Starting next year, the Tribeca Film Festival is expanding its gaming remit. From 2021 on, games can compete in the Tribeca Games Award, and an advisory board featuring several well-known industry veterans has been formed to sculpt gaming’s presence at the annual event.
A report from The Hollywood Reporter states that beginning 2021, videogames will not only be eligible for official selection at the festival, but can also compete for the Tribeca Games Award. Games have been present at the yearly New York-based gathering since 2011, Rockstar’s L.A. Noire, Sony Santa Monica’s God of War, and Riot Games’ League of Legends among the inclusions over the years, but this will be the first time they’ll be in active competition for their own specific Tribeca honour.
To shepherd this growing presence of interactive storytelling, an advisory board has been assembled featuring both established and up-and-coming creators from the worlds of gaming and film. Metal Gear Solid and Death Stranding mastermind Hideo Kojima is involved, as is The Game Awards founder Geoff Keighley, Control and Alan Wake writer Sam Lake, Candyman writer and director Nia DaCosta, The Mandalorian director Jon Favreau, EA co-founder Bing Gordon, and 343 Industries executive producer and head of transmedia for Halo, Kiki Wolfkill.
Tribeca Film Festival co-founder and CEO Jane Rosenthal commented that the work of game developers “should be celebrated”, and this is part of the festival continuing to celebrate storytelling in every form. “As a filmmaker and storyteller, I’ve always had an interest in how creators can push the boundaries of storytelling on all of these different platforms,” Rosenthal said. “I’ve personally had a curiosity in non-linear storytelling for years, and I think that games offer a new realm of narrative expression and immersion that is part cinema, part gaming.”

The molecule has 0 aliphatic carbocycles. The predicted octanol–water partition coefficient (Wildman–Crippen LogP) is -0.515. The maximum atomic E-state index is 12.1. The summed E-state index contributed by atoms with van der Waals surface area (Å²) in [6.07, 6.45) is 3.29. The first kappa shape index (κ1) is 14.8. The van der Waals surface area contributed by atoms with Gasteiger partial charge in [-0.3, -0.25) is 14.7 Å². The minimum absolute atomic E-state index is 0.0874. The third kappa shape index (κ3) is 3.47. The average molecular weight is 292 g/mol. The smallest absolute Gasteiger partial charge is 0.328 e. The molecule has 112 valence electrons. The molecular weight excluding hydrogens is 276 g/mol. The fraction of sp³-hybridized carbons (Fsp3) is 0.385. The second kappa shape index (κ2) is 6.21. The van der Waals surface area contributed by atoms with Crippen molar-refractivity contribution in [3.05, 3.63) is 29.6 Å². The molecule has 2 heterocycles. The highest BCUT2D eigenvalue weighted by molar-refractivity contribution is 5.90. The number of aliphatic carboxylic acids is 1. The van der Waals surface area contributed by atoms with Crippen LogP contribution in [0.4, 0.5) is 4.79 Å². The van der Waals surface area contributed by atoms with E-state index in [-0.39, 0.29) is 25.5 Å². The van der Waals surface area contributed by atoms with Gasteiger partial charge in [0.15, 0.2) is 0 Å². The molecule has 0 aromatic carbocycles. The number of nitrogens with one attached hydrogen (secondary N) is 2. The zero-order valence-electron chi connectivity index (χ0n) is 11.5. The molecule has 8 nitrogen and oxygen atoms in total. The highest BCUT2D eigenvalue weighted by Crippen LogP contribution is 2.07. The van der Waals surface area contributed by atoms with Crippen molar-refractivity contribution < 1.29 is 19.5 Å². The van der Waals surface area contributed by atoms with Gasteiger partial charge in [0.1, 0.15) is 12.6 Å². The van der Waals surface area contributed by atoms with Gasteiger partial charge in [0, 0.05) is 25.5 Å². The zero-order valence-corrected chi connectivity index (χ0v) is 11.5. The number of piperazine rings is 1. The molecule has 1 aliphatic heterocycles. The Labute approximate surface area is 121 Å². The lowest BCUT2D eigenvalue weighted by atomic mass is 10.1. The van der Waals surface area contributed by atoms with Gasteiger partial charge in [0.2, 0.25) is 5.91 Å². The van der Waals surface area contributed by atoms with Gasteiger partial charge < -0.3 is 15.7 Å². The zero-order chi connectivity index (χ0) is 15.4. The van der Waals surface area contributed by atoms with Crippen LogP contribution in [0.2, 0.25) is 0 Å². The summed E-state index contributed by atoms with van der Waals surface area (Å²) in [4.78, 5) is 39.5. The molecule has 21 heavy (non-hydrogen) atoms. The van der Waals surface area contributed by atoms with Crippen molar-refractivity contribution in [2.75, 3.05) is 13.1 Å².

Rosenthal started the event with Robert DeNiro and Craig Hatkoff in 2002, and it’s since become one of many established stops on the film festival circuit for indie filmmakers looking to generate buzz, and find distribution, for their work. Bigger studio films regularly host their premieres at the fest, and some games, like Quantic Dreams’ Beyond: Two Souls, have held their first hands-on demos there too.